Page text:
Cardiac dysfunction in twin-twin transfusion syndrome: a prospective, longitudinal study

Obstet Gynecol. 1998 Oct;92(4 Pt 1):557-62. doi: 10.1016/s0029-7844(98)00220-8.


Objective: To use serial echocardiography to evaluate prospectively the cardiac dysfunction in twin-twin transfusion syndrome and determine its clinical course and outcome.

Methods: Twin pregnancies presenting in the second trimester with sonographic evidence of twin-twin transfusion syndrome were managed with therapeutic reduction amniocenteses. Gestational age at diagnosis and delivery, number of amniocenteses performed, volume of amniotic fluid withdrawn, placentation, birth weight, hemoglobin at delivery, and perinatal outcome were recorded. Serial fetal echocardiography was carried out in a single tertiary center. Echocardiographic assessments included cardiac anatomy, chamber size, cardiothoracic ratio, interventricular septal thickness, ventricular systolic function, and the presence and severity of atrioventricular valve regurgitation. Postnatal echocardiograms were obtained on the surviving twins.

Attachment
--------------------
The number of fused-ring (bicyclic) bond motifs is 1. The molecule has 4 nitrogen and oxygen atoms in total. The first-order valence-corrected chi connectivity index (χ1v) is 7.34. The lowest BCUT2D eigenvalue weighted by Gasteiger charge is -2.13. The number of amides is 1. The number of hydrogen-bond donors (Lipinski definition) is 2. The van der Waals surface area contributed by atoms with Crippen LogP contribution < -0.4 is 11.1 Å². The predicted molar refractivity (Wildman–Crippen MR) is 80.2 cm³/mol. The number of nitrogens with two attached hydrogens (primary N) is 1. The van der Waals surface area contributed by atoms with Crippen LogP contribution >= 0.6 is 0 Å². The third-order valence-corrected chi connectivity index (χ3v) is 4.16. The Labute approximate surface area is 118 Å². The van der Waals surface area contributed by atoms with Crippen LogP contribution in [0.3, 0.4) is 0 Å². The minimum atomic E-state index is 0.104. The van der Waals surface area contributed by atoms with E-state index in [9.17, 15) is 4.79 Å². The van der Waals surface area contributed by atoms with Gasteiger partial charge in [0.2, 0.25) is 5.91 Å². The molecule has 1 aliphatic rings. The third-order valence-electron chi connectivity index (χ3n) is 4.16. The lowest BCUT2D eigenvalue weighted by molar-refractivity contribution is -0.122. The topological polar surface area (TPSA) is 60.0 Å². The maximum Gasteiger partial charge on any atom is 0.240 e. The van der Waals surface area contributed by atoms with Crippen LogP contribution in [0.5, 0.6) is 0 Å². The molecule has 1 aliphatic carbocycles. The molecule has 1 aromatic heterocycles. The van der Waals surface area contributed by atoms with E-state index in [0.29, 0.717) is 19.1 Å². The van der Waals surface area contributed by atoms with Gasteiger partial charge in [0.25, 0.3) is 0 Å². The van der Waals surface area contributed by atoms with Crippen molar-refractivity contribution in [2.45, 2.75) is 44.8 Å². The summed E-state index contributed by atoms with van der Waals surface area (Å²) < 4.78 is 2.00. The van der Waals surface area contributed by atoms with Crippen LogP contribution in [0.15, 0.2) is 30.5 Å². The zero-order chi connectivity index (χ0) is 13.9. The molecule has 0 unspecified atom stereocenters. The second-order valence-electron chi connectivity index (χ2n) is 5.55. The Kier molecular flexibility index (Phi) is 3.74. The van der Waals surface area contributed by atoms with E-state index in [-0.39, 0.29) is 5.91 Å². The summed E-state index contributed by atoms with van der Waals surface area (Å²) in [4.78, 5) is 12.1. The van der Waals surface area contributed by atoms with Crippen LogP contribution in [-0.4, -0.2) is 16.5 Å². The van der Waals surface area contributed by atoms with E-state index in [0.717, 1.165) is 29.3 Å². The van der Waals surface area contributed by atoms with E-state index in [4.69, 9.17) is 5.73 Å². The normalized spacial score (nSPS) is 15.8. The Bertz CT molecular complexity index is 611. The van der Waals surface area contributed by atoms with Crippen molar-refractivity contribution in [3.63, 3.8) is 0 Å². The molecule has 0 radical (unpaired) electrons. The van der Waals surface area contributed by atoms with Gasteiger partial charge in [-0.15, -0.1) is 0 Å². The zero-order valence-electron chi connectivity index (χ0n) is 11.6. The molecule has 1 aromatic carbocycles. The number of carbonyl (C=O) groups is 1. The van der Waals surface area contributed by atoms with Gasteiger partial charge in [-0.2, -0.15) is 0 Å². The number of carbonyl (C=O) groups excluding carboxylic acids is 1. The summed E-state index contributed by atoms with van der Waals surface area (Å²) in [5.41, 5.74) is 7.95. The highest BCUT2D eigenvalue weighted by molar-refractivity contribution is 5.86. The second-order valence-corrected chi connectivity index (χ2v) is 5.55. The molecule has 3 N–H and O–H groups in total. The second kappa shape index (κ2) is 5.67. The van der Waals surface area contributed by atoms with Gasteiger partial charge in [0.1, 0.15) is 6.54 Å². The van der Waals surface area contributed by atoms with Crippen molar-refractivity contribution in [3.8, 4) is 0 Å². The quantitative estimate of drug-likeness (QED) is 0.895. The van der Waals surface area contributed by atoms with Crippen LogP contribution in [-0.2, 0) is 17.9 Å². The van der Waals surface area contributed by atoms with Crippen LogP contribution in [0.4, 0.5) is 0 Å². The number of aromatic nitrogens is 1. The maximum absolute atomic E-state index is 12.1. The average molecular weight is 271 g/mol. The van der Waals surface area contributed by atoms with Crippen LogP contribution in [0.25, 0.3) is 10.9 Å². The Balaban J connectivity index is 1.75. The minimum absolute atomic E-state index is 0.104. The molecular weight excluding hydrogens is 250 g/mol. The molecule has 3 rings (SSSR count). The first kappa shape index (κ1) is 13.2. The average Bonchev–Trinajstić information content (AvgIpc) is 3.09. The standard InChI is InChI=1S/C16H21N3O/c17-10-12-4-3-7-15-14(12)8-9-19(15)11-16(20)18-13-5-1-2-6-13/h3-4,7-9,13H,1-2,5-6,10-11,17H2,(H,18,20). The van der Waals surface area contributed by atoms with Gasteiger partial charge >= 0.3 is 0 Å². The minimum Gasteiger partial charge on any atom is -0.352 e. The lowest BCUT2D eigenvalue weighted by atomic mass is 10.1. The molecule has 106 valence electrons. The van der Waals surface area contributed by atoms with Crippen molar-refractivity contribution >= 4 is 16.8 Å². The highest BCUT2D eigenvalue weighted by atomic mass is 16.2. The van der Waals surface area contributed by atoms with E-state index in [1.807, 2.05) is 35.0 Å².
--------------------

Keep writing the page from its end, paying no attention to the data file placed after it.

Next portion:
Results: Twelve cases of twin-twin transfusion syndrome were evaluated with serial echocardiography. Evidence of cardiac dysfunction was present prenatally in 10 recipient twins. All of the donor twins had normal fetal echocardiographic assessments. The most common abnormalities detected prenatally in recipient twins were decreased ventricular function, tricuspid regurgitation, and cardiac chamber enlargement. A deterioration of cardiac function was observed in seven recipient twins with increasing gestational age. Four of the eight surviving recipient twins had persistent postnatal echocardiographic abnormalities on follow-up examinations after the first 28 days of life.

Conclusion: Prenatal cardiac dysfunction is common in recipient twins and can be transient, progressive, or persistent beyond the neonatal period.

MeSH terms

  • Female
  • Fetofetal Transfusion / complications*
  • Heart Diseases / diagnostic imaging*
  • Heart Diseases / etiology*
  • Humans
  • Pregnancy
  • Prospective Studies
  • Ultrasonography, Prenatal*